Summer school has been saved, at least for a year. It’s the cost of summer school that concerns state lawmakers.

State legislators held basic school funding steady, but looked for cuts in education elsewhere. Teachers participating in Career Ladder this year will get paid, but the program ends after that. State bus subsidies have been cut. Summer school survived intact.

Rep. Maynard Wallace, a Republican from Thornfield, says the shrinking state budget put summer school in the crosshairs of budget cutters.

“I’m a proponent of summer school. In the school where I was superintendent, we had summer school before the state funded it. I believe in it,” Wallace tells the Missourinet, “but I believe in having that smaller class size in First Grade and the other things we gain by using that money there; I believe in that greater.”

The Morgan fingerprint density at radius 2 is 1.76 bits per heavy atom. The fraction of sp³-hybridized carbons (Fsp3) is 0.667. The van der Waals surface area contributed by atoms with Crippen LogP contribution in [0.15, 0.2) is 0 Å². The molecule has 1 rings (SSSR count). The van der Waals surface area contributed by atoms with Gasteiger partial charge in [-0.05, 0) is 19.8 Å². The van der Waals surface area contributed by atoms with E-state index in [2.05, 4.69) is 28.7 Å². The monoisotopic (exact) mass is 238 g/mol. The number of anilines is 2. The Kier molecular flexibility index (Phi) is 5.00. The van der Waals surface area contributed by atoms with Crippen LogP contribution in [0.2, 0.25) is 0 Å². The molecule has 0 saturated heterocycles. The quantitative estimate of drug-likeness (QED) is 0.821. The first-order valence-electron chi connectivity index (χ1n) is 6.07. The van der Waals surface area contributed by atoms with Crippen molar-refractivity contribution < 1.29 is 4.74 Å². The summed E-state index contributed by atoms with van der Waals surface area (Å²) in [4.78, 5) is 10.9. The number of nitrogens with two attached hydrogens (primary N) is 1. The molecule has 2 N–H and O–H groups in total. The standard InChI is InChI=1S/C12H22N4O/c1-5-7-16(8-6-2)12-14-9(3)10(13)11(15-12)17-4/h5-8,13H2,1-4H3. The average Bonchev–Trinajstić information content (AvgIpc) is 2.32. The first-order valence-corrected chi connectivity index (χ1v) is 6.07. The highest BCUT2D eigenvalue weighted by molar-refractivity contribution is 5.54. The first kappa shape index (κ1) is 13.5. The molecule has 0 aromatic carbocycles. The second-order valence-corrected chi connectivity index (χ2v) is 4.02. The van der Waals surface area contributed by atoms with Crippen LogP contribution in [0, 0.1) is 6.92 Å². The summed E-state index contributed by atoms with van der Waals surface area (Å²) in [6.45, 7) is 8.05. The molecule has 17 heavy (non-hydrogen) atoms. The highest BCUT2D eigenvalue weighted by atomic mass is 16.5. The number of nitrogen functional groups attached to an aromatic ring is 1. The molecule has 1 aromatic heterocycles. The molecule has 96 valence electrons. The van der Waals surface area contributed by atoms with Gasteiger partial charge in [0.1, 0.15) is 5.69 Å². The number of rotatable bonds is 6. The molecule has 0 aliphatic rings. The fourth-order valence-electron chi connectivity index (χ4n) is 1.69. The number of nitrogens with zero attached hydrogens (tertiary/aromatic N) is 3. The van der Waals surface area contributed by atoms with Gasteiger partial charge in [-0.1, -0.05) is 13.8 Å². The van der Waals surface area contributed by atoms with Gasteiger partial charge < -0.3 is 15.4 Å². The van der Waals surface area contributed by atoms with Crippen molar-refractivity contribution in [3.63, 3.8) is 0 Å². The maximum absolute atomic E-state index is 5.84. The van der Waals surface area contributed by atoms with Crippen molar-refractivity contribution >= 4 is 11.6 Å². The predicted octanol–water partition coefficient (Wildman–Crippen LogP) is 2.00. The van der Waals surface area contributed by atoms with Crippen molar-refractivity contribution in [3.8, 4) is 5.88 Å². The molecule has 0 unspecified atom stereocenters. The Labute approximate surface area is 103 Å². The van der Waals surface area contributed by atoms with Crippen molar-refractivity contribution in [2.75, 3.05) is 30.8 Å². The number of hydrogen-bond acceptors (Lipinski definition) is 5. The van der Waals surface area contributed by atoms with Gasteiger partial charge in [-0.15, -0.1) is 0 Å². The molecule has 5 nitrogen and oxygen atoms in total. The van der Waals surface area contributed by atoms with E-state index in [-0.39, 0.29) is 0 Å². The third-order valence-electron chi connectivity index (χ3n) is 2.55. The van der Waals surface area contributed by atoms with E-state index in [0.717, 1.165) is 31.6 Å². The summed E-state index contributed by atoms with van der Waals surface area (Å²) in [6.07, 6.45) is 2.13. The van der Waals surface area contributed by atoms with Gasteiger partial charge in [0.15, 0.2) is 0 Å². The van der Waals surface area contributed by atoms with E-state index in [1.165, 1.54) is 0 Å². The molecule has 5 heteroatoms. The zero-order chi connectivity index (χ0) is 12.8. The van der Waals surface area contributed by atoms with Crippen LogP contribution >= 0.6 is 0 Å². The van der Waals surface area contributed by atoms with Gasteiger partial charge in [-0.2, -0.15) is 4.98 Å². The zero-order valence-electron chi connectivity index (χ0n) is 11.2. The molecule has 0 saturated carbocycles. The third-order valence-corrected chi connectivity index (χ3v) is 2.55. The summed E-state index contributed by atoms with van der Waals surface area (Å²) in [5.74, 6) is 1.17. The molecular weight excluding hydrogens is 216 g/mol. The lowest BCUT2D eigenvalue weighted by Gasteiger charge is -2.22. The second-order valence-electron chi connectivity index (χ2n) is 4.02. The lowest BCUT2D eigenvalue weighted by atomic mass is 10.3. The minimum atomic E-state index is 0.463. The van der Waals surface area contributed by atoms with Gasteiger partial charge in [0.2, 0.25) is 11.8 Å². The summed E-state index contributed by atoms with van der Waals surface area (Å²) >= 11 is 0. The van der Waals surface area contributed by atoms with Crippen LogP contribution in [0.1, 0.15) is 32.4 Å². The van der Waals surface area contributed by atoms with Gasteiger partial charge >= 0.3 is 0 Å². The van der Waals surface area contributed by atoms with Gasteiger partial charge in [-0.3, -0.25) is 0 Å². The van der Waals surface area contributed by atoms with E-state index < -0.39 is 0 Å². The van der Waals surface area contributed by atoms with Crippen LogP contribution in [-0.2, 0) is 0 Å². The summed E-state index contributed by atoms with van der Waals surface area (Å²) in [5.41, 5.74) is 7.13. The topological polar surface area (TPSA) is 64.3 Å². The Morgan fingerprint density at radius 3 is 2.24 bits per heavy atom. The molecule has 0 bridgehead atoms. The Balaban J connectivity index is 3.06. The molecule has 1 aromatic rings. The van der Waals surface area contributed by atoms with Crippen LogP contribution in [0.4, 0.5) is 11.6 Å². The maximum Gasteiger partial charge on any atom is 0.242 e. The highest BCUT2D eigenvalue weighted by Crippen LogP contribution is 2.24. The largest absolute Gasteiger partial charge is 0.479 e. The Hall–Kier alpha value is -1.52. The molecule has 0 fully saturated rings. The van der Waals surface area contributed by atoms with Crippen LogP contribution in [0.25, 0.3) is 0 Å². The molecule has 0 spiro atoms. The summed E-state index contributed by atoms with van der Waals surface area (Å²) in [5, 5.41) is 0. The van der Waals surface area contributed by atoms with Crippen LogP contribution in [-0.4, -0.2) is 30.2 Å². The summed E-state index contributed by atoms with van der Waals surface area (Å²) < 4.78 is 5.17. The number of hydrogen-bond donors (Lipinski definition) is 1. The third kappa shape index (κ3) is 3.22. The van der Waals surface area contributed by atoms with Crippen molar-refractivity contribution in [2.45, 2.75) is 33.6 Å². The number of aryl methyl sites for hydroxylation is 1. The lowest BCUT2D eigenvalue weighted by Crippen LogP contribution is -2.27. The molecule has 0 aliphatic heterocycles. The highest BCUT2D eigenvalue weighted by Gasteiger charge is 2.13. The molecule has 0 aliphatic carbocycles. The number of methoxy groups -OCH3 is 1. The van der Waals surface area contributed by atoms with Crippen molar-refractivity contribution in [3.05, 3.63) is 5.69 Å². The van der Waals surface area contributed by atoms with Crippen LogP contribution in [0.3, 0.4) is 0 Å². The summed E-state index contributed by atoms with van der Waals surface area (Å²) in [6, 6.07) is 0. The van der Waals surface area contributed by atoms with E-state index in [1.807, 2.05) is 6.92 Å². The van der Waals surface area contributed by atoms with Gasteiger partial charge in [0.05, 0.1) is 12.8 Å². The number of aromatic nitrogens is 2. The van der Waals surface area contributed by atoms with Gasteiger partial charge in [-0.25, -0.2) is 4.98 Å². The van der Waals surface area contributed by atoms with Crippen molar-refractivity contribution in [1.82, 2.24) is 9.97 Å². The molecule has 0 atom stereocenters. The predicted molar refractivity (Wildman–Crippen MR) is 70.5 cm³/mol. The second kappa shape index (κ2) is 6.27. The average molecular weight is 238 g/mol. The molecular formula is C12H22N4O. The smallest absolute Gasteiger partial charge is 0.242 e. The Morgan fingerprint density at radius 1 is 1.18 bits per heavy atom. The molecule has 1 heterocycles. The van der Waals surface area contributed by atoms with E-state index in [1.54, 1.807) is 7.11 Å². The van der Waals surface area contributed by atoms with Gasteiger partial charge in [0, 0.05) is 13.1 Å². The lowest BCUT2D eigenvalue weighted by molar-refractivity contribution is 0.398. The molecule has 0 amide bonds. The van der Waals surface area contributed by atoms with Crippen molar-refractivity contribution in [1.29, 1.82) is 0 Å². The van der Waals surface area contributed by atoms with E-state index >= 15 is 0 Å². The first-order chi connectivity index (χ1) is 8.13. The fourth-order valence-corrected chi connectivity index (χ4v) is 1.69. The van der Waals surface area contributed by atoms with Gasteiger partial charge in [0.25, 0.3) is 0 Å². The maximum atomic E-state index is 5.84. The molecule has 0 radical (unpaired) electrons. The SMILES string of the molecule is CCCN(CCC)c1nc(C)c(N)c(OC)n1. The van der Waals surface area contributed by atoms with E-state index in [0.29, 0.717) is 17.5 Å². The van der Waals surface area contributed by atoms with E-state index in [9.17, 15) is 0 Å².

Wallace says it makes little sense for the state legislature not to fund the $105 million needed to pay the next step in the basic school funding formula, yet allocate $119 million for summer school. The state is projected to spend slightly more than $130 million the following year.

Wallace says extremely tight budget times have forced painful decisions.

“I spent the last two months here taking things away that I believe in, things that I have wanted all my life to have for schools and I’m happy they’re there, but in dealing with reality, we’re prioritizing,” Wallace says.

That is a difficult task, according to Wallace, but one that must be done.

AUDIO: Brent Martin reports [1:20 MP3]